Published February 25, 2016
The history of probability theory has been influenced strongly by paradoxes, results that seem to defy intuition. Many of these have been reviewed in a recent book by Prakash Gorroochurn . We will have a look at Bertrand’s Paradox (1889), a simple result in geometric probability.
Let’s start with an equilateral triangle and add an inscribed circle and a circumscribed circle. It is a simple geometric result that the radius of the outer circle is twice that of the inner one. Bertrand’s problem may be stated thus:
Problem: Given a circle, a chord is drawn at random. What is the probability that the chord length is greater than the side of an equilateral triangle inscribed in the circle?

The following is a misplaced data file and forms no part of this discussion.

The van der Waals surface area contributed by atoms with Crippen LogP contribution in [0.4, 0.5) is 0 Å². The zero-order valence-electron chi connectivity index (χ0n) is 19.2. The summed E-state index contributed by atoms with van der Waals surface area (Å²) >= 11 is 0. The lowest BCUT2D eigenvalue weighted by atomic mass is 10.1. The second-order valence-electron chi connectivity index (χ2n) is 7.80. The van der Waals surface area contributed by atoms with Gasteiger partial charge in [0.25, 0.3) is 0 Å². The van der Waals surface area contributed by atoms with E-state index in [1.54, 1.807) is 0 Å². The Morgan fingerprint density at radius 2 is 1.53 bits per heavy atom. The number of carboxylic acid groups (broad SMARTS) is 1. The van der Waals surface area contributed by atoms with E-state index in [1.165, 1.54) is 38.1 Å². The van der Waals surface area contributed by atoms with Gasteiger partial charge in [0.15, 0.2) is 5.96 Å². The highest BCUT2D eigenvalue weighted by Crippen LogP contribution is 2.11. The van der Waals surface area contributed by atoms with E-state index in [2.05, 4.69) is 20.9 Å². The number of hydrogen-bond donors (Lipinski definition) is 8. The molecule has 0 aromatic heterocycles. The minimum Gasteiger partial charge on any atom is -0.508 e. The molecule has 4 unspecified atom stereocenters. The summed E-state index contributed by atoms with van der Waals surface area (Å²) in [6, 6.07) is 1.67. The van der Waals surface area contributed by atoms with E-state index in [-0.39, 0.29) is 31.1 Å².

Continue reading ‘Bertrand’s Chord Problem’
Published February 18, 2016
We will construct a sequence of functions on the unit interval such that it converges uniformly to zero while the arc-lengths diverge to infinity.
Black: Frog hop. Blue: Cricket hops. Magenta: Flea hops.
Continue reading ‘Vanishing Zigzags of Unbounded Length’
Published February 11, 2016
Tags: Games, Geometry, History, Probability
Franc-carreau is a simple game of chance, like the roll-a-penny game often seen at fairs and fêtes. A coin is tossed or rolled down a wooden chute onto a large board ruled into square segments. If the player’s coin lands completely within a square, he or she wins a coin of equal value. If the coin crosses a dividing line, it is lost.
The playing board for Franc-Carreau is shown above, together with a winning coin (red) contained within a square and a loosing one (blue) crossing a line. As the precise translation of franc-carreau appears uncertain, the name “fair square” would seem appropriate.
The question is: What size should the coin be to ensure a 50% chance of winning?
Continue reading ‘Franc-carreau or Fair-square’